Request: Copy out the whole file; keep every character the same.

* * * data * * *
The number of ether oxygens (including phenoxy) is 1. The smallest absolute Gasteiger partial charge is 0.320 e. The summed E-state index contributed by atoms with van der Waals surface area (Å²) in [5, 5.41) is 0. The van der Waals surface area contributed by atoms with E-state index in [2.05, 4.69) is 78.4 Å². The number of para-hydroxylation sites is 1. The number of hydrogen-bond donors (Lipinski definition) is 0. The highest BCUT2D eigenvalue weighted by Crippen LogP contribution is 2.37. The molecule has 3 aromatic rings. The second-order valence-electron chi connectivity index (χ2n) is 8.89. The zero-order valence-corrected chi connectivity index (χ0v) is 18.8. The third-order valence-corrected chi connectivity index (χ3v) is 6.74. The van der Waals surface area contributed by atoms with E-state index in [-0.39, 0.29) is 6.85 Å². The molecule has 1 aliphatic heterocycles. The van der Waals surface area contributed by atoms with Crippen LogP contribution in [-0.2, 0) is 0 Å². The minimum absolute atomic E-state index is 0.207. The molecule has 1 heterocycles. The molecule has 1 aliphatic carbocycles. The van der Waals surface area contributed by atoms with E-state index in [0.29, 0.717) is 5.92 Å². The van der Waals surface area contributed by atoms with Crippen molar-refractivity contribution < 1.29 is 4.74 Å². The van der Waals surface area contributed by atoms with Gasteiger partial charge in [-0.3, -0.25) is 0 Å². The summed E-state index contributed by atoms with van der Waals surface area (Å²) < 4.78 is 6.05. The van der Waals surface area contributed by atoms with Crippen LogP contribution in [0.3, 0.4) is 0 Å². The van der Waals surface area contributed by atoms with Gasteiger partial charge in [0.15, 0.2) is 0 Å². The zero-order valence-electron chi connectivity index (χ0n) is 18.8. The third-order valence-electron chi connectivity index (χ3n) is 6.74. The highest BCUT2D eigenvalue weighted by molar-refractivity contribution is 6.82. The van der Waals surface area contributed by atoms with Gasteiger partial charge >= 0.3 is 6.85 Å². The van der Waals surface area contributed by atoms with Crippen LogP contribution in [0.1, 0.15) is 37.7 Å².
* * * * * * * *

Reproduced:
The number of ether oxygens (including phenoxy) is 1. The smallest absolute Gasteiger partial charge is 0.320 e. The summed E-state index contributed by atoms with van der Waals surface area (Å²) in [5, 5.41) is 0. The van der Waals surface area contributed by atoms with E-state index in [2.05, 4.69) is 78.4 Å². The number of para-hydroxylation sites is 1. The number of hydrogen-bond donors (Lipinski definition) is 0. The highest BCUT2D eigenvalue weighted by Crippen LogP contribution is 2.37. The molecule has 3 aromatic rings. The second-order valence-electron chi connectivity index (χ2n) is 8.89. The zero-order valence-corrected chi connectivity index (χ0v) is 18.8. The third-order valence-corrected chi connectivity index (χ3v) is 6.74. The van der Waals surface area contributed by atoms with E-state index in [-0.39, 0.29) is 6.85 Å². The molecule has 1 aliphatic heterocycles. The van der Waals surface area contributed by atoms with Crippen LogP contribution in [-0.2, 0) is 0 Å². The minimum absolute atomic E-state index is 0.207. The molecule has 1 heterocycles. The molecule has 1 aliphatic carbocycles. The van der Waals surface area contributed by atoms with E-state index in [0.29, 0.717) is 5.92 Å². The van der Waals surface area contributed by atoms with Crippen molar-refractivity contribution < 1.29 is 4.74 Å². The van der Waals surface area contributed by atoms with Gasteiger partial charge in [-0.3, -0.25) is 0 Å². The summed E-state index contributed by atoms with van der Waals surface area (Å²) < 4.78 is 6.05. The van der Waals surface area contributed by atoms with Crippen LogP contribution in [0.3, 0.4) is 0 Å². The van der Waals surface area contributed by atoms with Gasteiger partial charge in [0.15, 0.2) is 0 Å². The zero-order valence-electron chi connectivity index (χ0n) is 18.8. The third-order valence-electron chi connectivity index (χ3n) is 6.74. The highest BCUT2D eigenvalue weighted by molar-refractivity contribution is 6.82. The van der Waals surface area contributed by atoms with Gasteiger partial charge >= 0.3 is 6.85 Å². The van der Waals surface area contributed by atoms with Crippen LogP contribution in [0.1, 0.15) is 37.7 Å².